The restaurant business has always been one of small margins. Thus, even before the COVID-19 pandemic devastated the income potential of millions of eateries and shuttered more than 100,000 others nationally, owners were looking for ways to cut costs.
Like many other sectors, restaurants have turned to automated and connected technologies. For better or worse, owners feel they can reduce their major overhead expenditure — labor — with robots who will do the work people do now. Robots already can flip hamburgers, make pizzas, mix cocktails and serve as bartenders. Robots can also replace table waiters by rolling (or even walking) food to customers at their tables.
White Castle Kitchens is testing a pilot program that employs a robot to cook hamburgers, make french fries and chicken nuggets, popcorn shrimp, corndogs and more. The robot is made by Miso Robotics, a California firm. It calls its cooking robot “Flippy” and can be had for just $30,000 including a $1,500 a month fee. The latter is to provide software updates, maintenance and to teach Flippy new tasks.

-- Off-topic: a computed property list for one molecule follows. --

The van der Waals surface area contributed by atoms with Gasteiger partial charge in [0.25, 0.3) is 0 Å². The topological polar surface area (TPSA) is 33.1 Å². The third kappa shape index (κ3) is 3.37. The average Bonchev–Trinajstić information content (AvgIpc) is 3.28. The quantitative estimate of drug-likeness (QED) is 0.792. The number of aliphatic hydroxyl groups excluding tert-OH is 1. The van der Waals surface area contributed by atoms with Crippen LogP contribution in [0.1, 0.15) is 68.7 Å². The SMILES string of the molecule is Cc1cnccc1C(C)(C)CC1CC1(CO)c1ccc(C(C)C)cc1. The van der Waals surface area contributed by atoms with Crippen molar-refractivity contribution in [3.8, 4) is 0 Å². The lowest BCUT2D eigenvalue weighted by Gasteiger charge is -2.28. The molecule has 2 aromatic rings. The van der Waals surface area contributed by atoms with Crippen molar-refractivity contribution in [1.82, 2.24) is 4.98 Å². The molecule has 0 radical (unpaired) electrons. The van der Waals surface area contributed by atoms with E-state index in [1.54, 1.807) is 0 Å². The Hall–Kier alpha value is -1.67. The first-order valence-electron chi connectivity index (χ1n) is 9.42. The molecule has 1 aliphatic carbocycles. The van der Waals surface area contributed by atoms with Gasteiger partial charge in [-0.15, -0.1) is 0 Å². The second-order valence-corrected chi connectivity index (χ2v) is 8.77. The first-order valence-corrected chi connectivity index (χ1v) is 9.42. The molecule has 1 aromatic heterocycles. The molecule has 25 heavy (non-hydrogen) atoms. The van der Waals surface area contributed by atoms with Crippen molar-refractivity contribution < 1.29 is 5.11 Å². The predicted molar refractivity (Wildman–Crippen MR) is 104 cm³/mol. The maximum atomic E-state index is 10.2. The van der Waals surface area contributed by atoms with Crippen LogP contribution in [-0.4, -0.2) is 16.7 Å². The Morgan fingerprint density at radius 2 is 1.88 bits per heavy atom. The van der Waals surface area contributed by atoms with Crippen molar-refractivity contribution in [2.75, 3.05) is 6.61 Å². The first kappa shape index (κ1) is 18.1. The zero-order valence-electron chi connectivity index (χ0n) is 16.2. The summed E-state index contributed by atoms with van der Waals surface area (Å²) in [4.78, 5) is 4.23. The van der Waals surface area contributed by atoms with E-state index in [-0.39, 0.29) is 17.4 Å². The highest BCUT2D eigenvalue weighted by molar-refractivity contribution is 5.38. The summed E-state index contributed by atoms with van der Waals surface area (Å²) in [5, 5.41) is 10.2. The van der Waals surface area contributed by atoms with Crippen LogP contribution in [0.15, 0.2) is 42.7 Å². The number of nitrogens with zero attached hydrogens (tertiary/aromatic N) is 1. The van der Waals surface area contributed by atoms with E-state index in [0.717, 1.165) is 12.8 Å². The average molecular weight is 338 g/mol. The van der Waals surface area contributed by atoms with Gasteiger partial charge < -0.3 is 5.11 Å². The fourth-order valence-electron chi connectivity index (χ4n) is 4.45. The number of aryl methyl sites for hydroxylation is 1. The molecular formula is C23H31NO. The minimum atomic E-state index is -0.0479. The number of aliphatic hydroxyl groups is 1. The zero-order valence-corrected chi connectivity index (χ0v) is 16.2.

White Castle has vowed not to lay off workers as it experiments with Flippy, although that is perhaps cold comfort for labor advocates who fear the Flippy experiment may be too successful. It must be noted, however, that in the era of the pandemic, replacing human workers with robots is an effective way to avoid exposure of customers to workers.
Other technology-assisted strategies have been developed to reduce human contact between all parties involved in the process of serving customers at a walk-in restaurant.
One concept is the virtual kitchen. It’s slightly different from a virtual restaurant which is just another word for a take-out only provider. A virtual kitchen involves a dozen or more restaurants teaming up to use a single location to prepare food and serve customers in a common dining area. A key is that a virtual kitchen makes heavy use of smartphone ordering as well as automated conveyor serving. A virtual kitchen can sit a smaller amount of socially distanced people onsite but makes up for lack of walk-in customers by ramping up take-out orders.
The latter can be handled with “no contact” protocols, as in the delivery being left at the customer’s door. Since payment is made via a smartphone, a delivery driver is not required to collect payment or have physical contact with customers.